The not-so-dying art: The National Poetry Slam converged on Denver and proved poetry is very much alive – The Denver Post

Poetry as an art form may predate literature as a way to evoke and portray emotion. It has evolved and changed for centuries, however, some may argue that this form of entertainment has lost its ability to hold its place in popular culture.

Try convincing Christopher Michael, president of Poetry Slam Inc. of this theory.

“If poetry is dead how come there is 113 poetry slams nationwide? And that’s just big regional slams. There are 400, 500 poets here just for this event and all the volunteers,” he said with an eye roll. “Poetry ain’t dead.”

Michael is the 2016 Individual Poetry World Slam Haiku Death Match Champion and has been courting a relationship with slam poetry since 1999. As a leader in curating the National Poetry Slam, he finds that competition and entertainment is what lures people into the poetry scene. The six-day festival winds up its inaugural year in Denver Saturday, with a roster of events people can attend.

As the moderator of the “Haiku Death Match” open mic on Thursday, Michael put on a show in the basement of the Denver Public Library and few seats were empty.

Haiku is a traditional form of Japanese poetry that consists of a three-line, five-seven-five syllabic structure and are typically themed around nature. At this death match, the 17-syllable structure was the only requirement. Walk-in poets provided their stage names on sticky notes to compete in the non-traditional haiku battle.

The audience had two tasks: silence and the vote.

In the poetry scene, it’s typical for the audience to snap instead of clapping to show approval, however, there was no snapping here. Michael allowed finger waving, that resembled jazz hands, and one or two-handed claps and in slam poetry style, audience members were selected to judge the poems by raising a flag to represent their choice each round. “Red” or “not red” (white) was the designation and poets had to score the best two out of three to advance to the next round.

“All that happiness and love, do that at the party tonight. This is battle,” said Michael who ushered in each round with a serious booming voice. “Enter haiku!”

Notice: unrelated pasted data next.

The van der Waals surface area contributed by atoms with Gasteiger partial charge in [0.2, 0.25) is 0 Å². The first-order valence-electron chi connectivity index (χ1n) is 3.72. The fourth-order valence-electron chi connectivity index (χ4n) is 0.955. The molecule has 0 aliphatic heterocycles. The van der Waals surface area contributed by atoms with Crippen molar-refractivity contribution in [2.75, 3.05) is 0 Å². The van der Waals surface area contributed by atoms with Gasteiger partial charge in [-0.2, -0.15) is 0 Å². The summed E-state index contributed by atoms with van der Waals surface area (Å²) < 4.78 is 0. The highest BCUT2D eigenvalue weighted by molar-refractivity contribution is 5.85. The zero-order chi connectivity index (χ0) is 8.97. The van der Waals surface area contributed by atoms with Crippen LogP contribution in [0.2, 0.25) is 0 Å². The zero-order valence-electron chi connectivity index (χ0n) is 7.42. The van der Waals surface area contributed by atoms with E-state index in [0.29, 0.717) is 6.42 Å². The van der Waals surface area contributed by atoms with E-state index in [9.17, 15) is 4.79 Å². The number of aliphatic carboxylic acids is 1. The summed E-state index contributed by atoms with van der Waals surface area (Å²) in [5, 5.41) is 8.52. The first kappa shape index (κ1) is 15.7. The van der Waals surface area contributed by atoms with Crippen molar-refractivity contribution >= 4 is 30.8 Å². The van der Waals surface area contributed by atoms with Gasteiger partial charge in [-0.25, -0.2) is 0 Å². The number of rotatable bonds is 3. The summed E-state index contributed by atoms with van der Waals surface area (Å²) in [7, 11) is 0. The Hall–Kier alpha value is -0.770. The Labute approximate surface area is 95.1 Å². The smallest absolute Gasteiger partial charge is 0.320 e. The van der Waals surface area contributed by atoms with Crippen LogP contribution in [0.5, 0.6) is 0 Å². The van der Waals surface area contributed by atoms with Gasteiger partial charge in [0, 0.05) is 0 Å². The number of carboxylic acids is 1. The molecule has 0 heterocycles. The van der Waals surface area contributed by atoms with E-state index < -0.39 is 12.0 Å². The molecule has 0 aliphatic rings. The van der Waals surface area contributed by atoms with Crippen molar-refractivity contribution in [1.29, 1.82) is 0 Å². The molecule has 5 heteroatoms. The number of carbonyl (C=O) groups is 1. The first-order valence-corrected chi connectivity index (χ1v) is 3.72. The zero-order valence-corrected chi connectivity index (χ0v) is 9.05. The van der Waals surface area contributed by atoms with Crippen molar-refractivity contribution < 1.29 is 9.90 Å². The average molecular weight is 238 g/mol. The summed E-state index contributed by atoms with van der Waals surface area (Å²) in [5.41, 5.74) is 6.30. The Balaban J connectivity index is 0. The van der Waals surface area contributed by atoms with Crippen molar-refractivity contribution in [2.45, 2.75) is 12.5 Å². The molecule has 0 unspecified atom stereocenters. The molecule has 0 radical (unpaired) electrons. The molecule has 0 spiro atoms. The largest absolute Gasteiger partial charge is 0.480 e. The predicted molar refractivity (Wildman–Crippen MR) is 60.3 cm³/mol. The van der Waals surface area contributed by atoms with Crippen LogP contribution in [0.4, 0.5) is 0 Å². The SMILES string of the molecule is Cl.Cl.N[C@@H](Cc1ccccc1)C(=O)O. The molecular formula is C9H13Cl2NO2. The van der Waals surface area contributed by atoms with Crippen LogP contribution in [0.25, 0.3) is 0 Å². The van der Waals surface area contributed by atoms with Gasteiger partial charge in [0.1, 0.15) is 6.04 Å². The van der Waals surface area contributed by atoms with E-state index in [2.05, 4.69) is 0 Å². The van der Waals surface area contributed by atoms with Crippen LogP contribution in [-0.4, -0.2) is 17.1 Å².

Some poets kept the mood light and the audience struggled to keep quiet, laughs squeaking from lips pressed closed:

“When Willow Smith’s pet

Rabbit is choking she whips

Her hair back and forth,” said Nick Nappo from the Rock Slam team in New York.

Other poets stunned the audience into silence.

“Child stillborn each night

She dreams umbilical cord

Tug of war with God,” recited poet Jerri Hardesty from Alabama.

The audience stayed enthralled and engaged through the entire competition, visibly fighting urges to belt out cheers and claps in approval. Over an hour-and-a-half, eight groups of two poets battled until only two poets remain.

“Hipster Santa Claus

Delivered presents in June

Before it was cool,” said Glori B., an Austin based slam poet and three-time haiku death match champion.

She claimed another title and a red Japanese-style tea set.

This is the poetry of contemporary times.

For the hundreds of artist and thousands of spectators who have flocked to Denver for the confab, there is excitement and positive energy that reverberates around the downtown buildings hosting the events.

The people here are as all-inclusive as the wide array of items on the menu that is the event schedule. Open mics are named for ethnicities, nationalities, genders, sexes, religions and identities. Workshops range from learning how to turn art into a business and keeping your dignity and money, to learning how to DIY a book of poems, called a chapbook, or having a sober check-in with other recovering addicts.

“This is a necessary and amazing festival, said Kevan Davidson from Toronto, who attended the African-American open mike and competed with his team in preliminaries on Thursday. “It’s one of the few places where we get to voice our opinion, even though we are judged.”

Danielle Brooks, one of the host city co-chairs for the 2017 National Poetry Slam, said events like this are successful because of their content and inclusivity.

“It’s the human experience,” she said. “Life is not easy and that hasn’t changed over the centuries. Much like anything in society and our world, poetry is not dead. It gives people the chance to voice their specific lens.”

There was no shortage of opportunity for virtuoso and novice to see the world through the words of someone different from them by listening to them bare their soul on stage. There are never-ending chances to learn both literally and figuratively.

If you only attend one portion of the event, the finals at the Paramount Theater will be a real treat, Brooks said. The best of the best from all over the country will compete for the national title — and $2,000 and a trophy. Saturday the final four teams will take the stage along with four-time Denver Grand Slam Champion Andrea Gibson.

“I think there’s such a diverse mix during the day with a ton of great poetry,” Brooks said. “At night, you get to watch tops teams really fight for their lives with their best work.”

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